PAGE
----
⌚ Western Front Chapter Summaries

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Western Front Chapter Summaries

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All Quiet on the Western Front Chapter Six Summary

The evil spirits came out of the man and entered the pigs, and the entire herd of about 2, pigs plunged down the steep hillside into the lake and drowned in the water. People rushed out to see what had happened. He was sitting there fully clothed and perfectly sane, and they were all afraid. When he saw Jesus, he fell at his feet, 23 pleading fervently with him. In fact, she had gotten worse. How can you ask, 'Who touched me? Go in peace. Your suffering is over. They told him, 'Your daughter is dead. There's no use troubling the Teacher now.

Just have faith. The child isn't dead; she's only asleep. But he made them all leave, and he took the girl's father and mother and his three disciples into the room where the girl was lying. They were overwhelmed and totally amazed. Christian Standard Bible 1 They came to the other side of the sea, to the region of the Gerasenes. I beg you before God, don't torment me! The herd of about two thousand rushed down the steep bank into the sea and drowned there. Come and lay your hands on her so that she can get well and live. She had spent everything she had and was not helped at all.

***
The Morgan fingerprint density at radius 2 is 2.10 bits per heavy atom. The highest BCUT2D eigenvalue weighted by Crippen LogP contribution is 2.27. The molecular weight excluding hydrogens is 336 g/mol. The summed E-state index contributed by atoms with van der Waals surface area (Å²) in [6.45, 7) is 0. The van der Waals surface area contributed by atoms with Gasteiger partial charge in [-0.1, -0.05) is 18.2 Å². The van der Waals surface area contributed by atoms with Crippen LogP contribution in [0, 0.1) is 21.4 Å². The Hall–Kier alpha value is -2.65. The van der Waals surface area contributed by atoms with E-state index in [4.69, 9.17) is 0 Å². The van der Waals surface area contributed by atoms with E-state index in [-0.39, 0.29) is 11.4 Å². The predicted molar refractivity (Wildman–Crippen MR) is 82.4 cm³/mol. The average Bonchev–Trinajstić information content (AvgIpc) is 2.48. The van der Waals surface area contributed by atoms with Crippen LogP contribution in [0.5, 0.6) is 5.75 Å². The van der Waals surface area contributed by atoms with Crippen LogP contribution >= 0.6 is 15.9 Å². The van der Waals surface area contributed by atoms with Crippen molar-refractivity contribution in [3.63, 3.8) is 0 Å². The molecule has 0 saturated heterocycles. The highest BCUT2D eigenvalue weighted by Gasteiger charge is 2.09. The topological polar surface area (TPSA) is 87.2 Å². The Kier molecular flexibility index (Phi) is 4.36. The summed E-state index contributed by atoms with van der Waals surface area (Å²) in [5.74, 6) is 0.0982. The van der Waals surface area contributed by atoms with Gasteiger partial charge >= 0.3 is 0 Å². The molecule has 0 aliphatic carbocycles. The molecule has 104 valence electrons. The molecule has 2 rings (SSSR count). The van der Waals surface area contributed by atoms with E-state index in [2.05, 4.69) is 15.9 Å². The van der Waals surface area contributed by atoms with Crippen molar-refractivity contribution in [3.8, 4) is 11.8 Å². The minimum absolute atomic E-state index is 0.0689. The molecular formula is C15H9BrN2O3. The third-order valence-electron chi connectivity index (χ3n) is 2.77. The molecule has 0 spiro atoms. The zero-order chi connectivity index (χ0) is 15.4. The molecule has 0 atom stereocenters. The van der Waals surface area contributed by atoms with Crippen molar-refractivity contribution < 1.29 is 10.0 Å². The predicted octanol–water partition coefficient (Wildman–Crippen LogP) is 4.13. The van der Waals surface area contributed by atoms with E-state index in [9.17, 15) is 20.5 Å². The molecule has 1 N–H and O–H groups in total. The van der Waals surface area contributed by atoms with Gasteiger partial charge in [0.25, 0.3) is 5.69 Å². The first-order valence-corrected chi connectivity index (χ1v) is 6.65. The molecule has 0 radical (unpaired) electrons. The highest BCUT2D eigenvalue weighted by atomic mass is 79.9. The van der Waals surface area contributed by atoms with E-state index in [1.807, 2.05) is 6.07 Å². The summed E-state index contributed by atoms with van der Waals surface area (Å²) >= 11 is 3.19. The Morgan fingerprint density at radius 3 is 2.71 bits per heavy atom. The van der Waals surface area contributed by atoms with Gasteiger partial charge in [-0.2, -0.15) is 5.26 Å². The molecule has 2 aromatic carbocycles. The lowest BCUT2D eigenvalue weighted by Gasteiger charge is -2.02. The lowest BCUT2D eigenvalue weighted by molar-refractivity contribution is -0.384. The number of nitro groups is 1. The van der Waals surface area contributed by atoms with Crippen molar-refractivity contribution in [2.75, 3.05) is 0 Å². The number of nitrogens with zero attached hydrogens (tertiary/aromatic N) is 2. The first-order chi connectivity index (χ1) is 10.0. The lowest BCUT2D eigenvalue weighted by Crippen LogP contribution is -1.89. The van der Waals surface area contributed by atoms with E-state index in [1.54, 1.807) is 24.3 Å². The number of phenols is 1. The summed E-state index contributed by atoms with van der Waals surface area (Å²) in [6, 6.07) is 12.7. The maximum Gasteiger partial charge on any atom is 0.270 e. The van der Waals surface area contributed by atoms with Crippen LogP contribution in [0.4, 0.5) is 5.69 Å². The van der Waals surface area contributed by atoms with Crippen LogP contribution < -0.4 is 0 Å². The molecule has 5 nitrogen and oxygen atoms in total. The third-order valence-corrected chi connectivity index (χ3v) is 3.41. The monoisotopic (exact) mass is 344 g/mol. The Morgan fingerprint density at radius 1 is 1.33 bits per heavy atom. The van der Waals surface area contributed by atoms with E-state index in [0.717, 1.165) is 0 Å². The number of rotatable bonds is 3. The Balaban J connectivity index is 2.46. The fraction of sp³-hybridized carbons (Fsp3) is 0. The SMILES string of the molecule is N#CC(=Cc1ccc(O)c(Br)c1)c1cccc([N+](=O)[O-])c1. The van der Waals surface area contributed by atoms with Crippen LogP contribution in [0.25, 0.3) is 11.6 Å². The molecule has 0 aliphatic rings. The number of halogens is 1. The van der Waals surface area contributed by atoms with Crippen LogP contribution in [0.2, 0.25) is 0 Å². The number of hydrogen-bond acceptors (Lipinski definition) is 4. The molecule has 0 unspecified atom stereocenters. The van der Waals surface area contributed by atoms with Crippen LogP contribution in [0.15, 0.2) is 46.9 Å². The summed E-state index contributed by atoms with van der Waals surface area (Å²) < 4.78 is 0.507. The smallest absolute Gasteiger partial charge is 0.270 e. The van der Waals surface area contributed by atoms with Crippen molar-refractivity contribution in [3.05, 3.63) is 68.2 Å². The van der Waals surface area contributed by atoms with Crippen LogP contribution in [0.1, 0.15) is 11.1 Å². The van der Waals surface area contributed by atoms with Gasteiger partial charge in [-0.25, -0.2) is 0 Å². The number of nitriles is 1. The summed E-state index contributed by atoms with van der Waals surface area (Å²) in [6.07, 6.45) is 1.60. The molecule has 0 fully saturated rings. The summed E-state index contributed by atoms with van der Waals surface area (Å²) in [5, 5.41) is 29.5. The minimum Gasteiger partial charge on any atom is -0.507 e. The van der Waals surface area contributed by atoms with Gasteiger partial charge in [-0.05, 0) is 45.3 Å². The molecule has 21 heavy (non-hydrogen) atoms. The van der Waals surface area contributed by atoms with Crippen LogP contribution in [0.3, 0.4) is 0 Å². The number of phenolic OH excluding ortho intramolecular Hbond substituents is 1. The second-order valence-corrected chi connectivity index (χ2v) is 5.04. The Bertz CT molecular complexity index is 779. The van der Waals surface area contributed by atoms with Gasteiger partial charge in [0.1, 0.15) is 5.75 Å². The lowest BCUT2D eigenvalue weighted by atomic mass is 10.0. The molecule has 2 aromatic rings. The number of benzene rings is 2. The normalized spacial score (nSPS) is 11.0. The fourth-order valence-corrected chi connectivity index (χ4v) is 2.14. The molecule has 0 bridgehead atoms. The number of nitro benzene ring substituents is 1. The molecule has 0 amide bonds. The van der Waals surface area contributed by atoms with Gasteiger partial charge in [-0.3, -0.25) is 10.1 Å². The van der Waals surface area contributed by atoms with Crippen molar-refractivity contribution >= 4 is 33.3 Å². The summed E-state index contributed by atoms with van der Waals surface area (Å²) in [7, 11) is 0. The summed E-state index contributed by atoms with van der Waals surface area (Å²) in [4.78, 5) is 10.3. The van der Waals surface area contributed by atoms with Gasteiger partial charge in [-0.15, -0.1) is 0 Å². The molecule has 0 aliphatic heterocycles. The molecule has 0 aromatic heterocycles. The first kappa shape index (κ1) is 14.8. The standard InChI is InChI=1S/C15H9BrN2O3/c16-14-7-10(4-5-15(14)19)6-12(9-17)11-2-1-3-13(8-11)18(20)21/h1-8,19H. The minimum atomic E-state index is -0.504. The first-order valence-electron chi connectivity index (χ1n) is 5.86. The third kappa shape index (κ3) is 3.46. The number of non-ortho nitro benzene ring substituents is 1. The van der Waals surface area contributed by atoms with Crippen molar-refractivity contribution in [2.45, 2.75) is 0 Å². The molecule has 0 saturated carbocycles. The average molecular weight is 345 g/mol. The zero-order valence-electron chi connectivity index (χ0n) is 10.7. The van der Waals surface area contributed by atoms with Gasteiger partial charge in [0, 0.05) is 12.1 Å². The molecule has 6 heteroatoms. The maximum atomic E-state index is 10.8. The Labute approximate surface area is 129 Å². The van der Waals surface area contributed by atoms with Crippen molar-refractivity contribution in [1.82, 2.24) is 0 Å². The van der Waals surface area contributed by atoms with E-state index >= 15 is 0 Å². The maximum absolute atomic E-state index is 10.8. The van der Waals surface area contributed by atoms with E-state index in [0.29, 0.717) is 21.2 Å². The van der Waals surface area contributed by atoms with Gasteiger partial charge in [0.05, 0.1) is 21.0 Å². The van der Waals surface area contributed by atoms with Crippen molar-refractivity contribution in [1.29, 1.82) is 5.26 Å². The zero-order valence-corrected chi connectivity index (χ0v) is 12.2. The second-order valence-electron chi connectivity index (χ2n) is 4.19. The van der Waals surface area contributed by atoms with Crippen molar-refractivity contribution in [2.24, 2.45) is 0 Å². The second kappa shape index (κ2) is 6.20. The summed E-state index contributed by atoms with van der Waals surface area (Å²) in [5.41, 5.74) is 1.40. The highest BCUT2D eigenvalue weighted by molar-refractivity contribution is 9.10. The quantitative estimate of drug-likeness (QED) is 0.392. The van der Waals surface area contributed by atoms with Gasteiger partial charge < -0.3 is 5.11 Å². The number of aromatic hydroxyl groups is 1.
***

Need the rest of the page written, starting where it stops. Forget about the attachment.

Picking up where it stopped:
On the contrary, she became worse. He turned around in the crowd and said, "Who touched my clothes? Go in peace and be healed from your affliction. Why bother the teacher anymore? Only believe. He took the child's father, mother, and those who were with him, and entered the place where the child was. She was twelve years old. At this they were utterly astounded. What does Mark chapter 5 mean? The last story included in chapter 4 combines with all of Mark chapter 5 to reveal that Jesus is even more powerful than the twelve imagined.